Yesterday we told you that federal investigators are now zeroing in on two other AIG staffers, in addition to Joseph Cassano, as part of their probe into potential criminal wrongdoing at AIG. But a report (sub. req.) in the Wall Street Journal, which confirmed that information, also began to flesh out the more interesting question of just what the Feds suspect Cassano and his crew may have done wrong.
We knew that that December 2007 presentation, at which Cassano and others reassured investors that everything was basically fine, was drawing particular scrutiny from investigators. But the Journal adds some meat to that bone.It notes that, at that presentation, “Cassano said write-downs tied to the swaps had reached an estimated $1.6 billion,” before reporting:
Authorities are looking at whether Mr. Cassano should have disclosed to investors that the figure would have been higher by several billion dollars if not for the aid of a value adjustment known as “negative basis,” according to people familiar with the matter. Several months later, when AIG disclosed that its auditor, PriceWaterhouseCoopers, found a “material weakness” in its accounting of the swaps, it said it would abandon the adjustment, according to company filings.
What does “negative basis” entail, and how deceptive was Cassano — an accounting expert — being by not mentioning that he was using it? It’s worth finding out…
Additionally, the paper reports:
One issue for investigators concerns how AIG valued the CDOs, which drives both the value of the credit default swaps and the amount of collateral AIG must essentially hand over to the buyer of the swap if the value of the CDO declines, according to people familiar with the matter. A key question is whether executives, amid the credit crisis, made improper adjustments to the model they used to value the firm’s swaps after receiving indications that the value should be lowered, these people said.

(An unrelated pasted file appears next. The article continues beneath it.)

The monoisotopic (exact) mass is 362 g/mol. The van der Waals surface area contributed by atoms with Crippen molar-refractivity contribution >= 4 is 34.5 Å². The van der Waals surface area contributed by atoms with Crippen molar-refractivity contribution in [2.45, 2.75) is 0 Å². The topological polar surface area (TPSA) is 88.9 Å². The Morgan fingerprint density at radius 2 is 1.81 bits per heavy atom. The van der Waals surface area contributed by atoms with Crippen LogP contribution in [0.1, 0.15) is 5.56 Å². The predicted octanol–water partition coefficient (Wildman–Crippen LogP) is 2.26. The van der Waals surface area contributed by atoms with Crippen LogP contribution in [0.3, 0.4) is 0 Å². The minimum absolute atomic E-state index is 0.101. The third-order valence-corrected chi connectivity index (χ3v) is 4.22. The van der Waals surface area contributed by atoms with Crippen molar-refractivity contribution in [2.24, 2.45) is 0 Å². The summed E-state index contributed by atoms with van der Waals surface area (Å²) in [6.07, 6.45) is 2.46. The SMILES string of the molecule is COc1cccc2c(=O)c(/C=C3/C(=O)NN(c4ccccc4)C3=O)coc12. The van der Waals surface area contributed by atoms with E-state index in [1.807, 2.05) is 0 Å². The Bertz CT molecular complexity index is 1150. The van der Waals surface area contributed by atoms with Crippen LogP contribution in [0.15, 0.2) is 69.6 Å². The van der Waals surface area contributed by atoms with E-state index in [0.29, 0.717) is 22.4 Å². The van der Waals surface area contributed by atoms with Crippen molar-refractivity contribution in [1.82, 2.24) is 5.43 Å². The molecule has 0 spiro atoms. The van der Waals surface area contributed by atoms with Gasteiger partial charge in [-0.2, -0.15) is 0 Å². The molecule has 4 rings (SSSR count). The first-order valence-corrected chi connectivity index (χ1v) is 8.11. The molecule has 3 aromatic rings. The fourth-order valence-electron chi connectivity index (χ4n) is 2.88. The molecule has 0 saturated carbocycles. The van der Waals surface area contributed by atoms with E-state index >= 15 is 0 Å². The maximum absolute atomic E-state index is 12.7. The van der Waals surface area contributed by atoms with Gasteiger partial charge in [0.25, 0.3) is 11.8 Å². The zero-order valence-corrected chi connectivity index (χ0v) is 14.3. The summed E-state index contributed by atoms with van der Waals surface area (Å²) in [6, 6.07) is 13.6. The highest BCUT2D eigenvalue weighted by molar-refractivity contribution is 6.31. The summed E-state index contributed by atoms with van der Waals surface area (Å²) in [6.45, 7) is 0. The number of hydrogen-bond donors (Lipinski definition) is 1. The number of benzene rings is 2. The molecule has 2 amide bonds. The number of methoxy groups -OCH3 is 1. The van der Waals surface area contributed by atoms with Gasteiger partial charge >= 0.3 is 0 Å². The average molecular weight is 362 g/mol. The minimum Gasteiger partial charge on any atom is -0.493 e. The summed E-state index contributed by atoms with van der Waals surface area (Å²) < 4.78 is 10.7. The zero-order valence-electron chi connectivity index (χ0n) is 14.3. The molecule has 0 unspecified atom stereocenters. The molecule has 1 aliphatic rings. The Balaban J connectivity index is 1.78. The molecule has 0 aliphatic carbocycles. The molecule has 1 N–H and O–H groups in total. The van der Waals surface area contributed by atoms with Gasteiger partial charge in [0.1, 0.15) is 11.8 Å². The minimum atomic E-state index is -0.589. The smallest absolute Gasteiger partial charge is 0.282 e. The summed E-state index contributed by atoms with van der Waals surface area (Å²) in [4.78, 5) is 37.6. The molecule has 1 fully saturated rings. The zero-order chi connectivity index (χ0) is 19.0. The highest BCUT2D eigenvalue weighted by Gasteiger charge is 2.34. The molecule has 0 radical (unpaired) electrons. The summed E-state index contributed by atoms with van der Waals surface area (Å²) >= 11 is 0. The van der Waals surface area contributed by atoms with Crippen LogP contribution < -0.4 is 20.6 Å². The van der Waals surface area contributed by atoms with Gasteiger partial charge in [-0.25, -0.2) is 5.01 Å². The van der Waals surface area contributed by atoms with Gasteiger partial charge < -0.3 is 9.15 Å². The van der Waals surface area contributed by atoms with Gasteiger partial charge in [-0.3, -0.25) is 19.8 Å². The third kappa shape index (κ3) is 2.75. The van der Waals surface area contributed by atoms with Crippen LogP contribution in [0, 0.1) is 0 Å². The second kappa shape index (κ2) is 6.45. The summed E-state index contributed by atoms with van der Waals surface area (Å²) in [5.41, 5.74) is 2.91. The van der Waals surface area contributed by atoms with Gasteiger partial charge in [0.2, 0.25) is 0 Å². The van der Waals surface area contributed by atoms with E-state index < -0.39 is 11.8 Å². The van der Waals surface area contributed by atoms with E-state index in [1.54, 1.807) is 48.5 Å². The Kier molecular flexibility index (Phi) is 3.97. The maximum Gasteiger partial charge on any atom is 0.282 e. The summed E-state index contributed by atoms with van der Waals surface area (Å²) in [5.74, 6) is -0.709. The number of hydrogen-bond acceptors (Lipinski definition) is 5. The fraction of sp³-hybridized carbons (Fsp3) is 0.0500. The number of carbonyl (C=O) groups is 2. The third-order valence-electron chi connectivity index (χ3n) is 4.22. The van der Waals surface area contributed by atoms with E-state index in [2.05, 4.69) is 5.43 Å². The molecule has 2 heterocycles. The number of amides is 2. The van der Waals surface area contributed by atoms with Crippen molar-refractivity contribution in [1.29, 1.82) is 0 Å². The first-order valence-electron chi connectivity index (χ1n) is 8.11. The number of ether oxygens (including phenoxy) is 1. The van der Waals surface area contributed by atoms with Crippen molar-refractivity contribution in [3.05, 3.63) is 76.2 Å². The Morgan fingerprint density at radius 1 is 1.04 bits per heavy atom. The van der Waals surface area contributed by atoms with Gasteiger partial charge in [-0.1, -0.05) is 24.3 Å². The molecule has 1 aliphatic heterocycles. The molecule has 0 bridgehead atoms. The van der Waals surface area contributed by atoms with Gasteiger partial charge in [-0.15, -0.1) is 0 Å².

Investigators are also focusing on whether people at AIG failed to disclose to PwC market indications that the credit-default swaps’ value should have been lower, people familiar with the matter said. Those indications came in the form of price quotes for the CDOs that people at AIG attempted to get in November 2007 as well as demands for AIG to hand over collateral around that time, the people said.
So: Wrapping these details together — and adding what CBS reported yesterday, that the Feds are also looking at AIG’s quarterly report and earnings statement, put out in November 2007 — it looks like the question of the precise method that AIG’s financial products unit was using to value those credit default swaps in the fall of that year is at the heart of the issue. And it’s worth noting that it was exactly this area of operations that Cassano appears to have schemed to maintain control over.
As we’ve written, Joseph St. Denis, an AIGFP auditor, has told congressional investigators that he resigned after Cassano in effect prevented him from having any input on that process of valuing the swaps. According to St. Denis, Cassano told him: “I have deliberately excluded you from the valuation of the Super Seniors [ CDS’s] because I was concerned that you would pollute the process.”
So things may be getting a bit clearer…
One other quick note: We mentioned yesterday, accurately, that investigators have reportedly looked at the role of AIG’s CEO, Martin Sullivan. But the Journal says it’s now hearing that Sullivan isn’t a target of the probe.